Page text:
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Surface run-off and water supplied by underground drainage systems are both important sources in term of water supply within the Martha Brae watershed. Ground water is very susceptible to pollution resulting from the degradation of local conditions in the watershed. Groundwater has the potential to flow rapidly through the limestone aquifers because the void spaces may be large and have a high degree of interconnection. This makes the aquifer extremely vulnerable to pollution at any point on the surface. Tracing experiments have shown flow rates in known conduits/channels to be very rapid. Transmissivity of the Limestone Aquifer is variable, as the size and number of conduits will determine its local productivity. Transmissivity (yield per unit volume of aquifer) of the aquifer will be very high within the conduits and then decreases almost drastically to very low values in sections of the aquifer that do not have well-developed channels

Flow time in Underground Rivers
Traverse Distance Time of transit Flow rate (metres/hour)
Raheen- Bogue (St. Elizabeth) 4,500 metres 23 hours 195
Raheen- Elim River (St. Elizabeth) 3,200 metres 21 hours 152
Mouth River – Fontabelle Springs 11,600 metres 10-14 days 34.5- 48.3
Fontabelle Sink – Potosi Spring 6400 metres 8 hours 800

Depth to water varies considerably. Along the Duanvale fault line the depth varies from a few feet at Bunkers Hill and Deeside to about 80 to 100 ft at Fontabelle and Duanvale.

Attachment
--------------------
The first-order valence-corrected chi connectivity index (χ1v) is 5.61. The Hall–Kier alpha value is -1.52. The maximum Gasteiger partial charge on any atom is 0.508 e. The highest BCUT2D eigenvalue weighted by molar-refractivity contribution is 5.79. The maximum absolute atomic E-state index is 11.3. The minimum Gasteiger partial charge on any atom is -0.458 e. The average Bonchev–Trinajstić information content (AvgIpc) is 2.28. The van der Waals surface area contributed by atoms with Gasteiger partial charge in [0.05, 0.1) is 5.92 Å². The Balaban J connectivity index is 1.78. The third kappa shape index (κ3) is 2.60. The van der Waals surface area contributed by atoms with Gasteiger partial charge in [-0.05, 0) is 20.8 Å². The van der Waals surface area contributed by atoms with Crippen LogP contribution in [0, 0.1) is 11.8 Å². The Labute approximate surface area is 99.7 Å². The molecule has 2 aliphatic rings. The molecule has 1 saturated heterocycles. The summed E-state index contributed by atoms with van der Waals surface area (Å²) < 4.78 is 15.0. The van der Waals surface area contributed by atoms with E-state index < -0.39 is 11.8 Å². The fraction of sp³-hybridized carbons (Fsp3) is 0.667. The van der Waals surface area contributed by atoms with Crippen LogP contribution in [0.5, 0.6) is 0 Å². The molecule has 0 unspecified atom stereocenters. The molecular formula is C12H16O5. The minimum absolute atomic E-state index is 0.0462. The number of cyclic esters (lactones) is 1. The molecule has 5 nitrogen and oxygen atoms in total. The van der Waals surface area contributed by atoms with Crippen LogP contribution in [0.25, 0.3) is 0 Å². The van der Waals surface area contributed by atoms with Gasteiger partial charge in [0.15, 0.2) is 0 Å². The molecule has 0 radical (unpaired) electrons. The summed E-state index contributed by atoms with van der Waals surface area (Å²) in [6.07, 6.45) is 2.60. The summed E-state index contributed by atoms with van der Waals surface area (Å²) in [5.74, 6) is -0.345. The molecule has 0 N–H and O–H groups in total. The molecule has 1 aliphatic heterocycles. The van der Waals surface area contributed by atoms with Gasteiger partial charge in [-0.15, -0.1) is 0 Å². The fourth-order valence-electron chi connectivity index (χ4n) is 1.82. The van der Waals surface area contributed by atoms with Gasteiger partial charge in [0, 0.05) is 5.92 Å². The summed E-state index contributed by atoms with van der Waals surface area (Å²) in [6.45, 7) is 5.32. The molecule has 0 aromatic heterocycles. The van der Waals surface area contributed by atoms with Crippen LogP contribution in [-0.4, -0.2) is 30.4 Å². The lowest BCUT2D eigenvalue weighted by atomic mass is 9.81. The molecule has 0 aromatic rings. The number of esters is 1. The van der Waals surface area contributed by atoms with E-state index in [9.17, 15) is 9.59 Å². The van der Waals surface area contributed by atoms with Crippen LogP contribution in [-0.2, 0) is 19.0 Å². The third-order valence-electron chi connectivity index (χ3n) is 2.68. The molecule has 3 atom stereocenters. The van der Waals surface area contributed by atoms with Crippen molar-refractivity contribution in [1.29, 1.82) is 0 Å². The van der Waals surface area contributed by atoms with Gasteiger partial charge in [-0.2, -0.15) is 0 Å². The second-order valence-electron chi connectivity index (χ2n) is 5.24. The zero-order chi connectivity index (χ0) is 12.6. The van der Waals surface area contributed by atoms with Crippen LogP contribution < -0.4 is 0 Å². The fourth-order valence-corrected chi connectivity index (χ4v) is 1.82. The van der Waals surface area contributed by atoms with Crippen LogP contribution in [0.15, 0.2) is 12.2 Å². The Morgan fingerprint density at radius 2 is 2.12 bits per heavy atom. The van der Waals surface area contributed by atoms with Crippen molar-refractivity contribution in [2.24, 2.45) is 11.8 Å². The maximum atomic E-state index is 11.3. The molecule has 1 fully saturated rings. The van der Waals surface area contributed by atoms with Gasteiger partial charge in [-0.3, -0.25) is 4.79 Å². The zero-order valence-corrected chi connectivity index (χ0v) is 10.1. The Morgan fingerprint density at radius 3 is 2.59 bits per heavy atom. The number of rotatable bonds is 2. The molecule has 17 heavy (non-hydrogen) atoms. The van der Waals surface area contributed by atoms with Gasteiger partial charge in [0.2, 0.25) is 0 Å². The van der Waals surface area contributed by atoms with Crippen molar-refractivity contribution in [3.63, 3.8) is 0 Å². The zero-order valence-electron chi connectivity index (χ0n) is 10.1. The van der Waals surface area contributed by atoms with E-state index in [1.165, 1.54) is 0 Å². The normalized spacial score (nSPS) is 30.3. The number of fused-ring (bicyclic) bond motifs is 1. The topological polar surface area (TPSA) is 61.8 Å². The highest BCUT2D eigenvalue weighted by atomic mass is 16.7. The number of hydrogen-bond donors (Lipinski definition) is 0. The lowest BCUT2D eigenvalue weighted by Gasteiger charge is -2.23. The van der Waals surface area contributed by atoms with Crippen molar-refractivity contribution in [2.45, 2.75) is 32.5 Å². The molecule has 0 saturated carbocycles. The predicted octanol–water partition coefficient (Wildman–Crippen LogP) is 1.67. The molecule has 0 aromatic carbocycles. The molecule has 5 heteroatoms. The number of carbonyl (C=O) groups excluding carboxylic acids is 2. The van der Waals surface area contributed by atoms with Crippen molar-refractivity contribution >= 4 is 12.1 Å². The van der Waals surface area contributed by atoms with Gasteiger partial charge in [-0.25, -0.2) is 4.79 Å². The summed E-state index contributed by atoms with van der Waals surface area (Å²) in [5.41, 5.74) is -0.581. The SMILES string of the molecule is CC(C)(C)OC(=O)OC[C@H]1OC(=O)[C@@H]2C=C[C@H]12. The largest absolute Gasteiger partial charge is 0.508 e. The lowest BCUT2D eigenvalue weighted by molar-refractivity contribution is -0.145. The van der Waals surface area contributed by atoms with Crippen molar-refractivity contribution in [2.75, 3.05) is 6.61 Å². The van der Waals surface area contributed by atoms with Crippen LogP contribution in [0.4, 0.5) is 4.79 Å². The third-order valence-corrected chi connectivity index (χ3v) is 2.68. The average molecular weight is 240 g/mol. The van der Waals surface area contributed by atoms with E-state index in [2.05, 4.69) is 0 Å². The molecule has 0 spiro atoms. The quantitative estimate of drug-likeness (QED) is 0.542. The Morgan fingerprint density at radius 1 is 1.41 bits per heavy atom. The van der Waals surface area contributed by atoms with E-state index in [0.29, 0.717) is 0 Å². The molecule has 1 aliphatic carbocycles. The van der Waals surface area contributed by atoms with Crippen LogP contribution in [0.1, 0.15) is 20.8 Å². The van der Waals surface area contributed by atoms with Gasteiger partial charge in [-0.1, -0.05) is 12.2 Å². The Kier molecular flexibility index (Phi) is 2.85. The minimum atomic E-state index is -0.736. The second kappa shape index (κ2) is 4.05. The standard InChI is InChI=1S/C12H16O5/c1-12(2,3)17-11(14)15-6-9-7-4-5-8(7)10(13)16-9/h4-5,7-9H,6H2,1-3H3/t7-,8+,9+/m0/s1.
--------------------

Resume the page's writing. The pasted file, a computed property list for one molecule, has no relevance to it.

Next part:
In the Martha Brae valley, the average depth is about 50 to 60 feet. In the coastal hills the depth varies between 80 ft at Dundee to 400 feet at Oxford. The watertable fluctuates considerably during the year (up to 50-ft in some areas).

Sea water encroachment along the north coast will not affect the Martha Brae Valley aquifer, due to the presence of a coastal ridge of chalky limestone. with very low permeability. Salt water contamination though, exists in in the low-lying coastal terraces between the hills and the sea.

Contamination by dunder. Distillation of sugarcane molasses to produce rum leaves behind dunder – a juicy, foul-smelling waste that is freely discharged through sinkholes into karstic systems.

Nitrates in ground water. Nitrates from both agriculture and from sewage are likely to pose a bigger threat in the CCMBW as sugar farmers begin to use irrigation and as piped water is increasingly delivered to individual houses so that soakaways replace pit toilets. . The elevated concentration of nitrates come from the use of fertilizers and manure as an agricultural practice primarily in sugarcane fields. In urban areas, the “culprit” is the sewage disposal that is accomplished via septic tanks, soak-away pits, and pit latrines.

Heavy metals in Jamaican soils. This is a controversial issue. Although high concentrations of arsenic (As) and cadmium (Cd) in soils overlying limestone have been detected, as shown below,arsenic there is no proof that either of these metals has reached ground water in limestone aquifers. The elevated distribution of arsenic in soils coincides with the distribution of the White Limestone Formation.

The levels of cadmium in some Jamaican soils has been found by ICENS (International Centre for Environmental & Nuclear Studies, UWI, Jamaica) to be extremely high compared to other countries (Jamaican mean 20 mg/kg vs. world mean of 0.5 mg/kg). The soils with the highest levels (max about 900 mg/kg) are located in central Jamaica. The White Limestone group underlies soils with high Cd, As, etc. About 40% of Cd is bioavailable and could enter the food cycle. White Limestone is very transmissive, in places karstic, and allows for rapid circulation of infiltrated rainwater.
What if the rainwater percolating through bauxitic soils picks up some heavy metals, dissolves them and carries down to aquifer?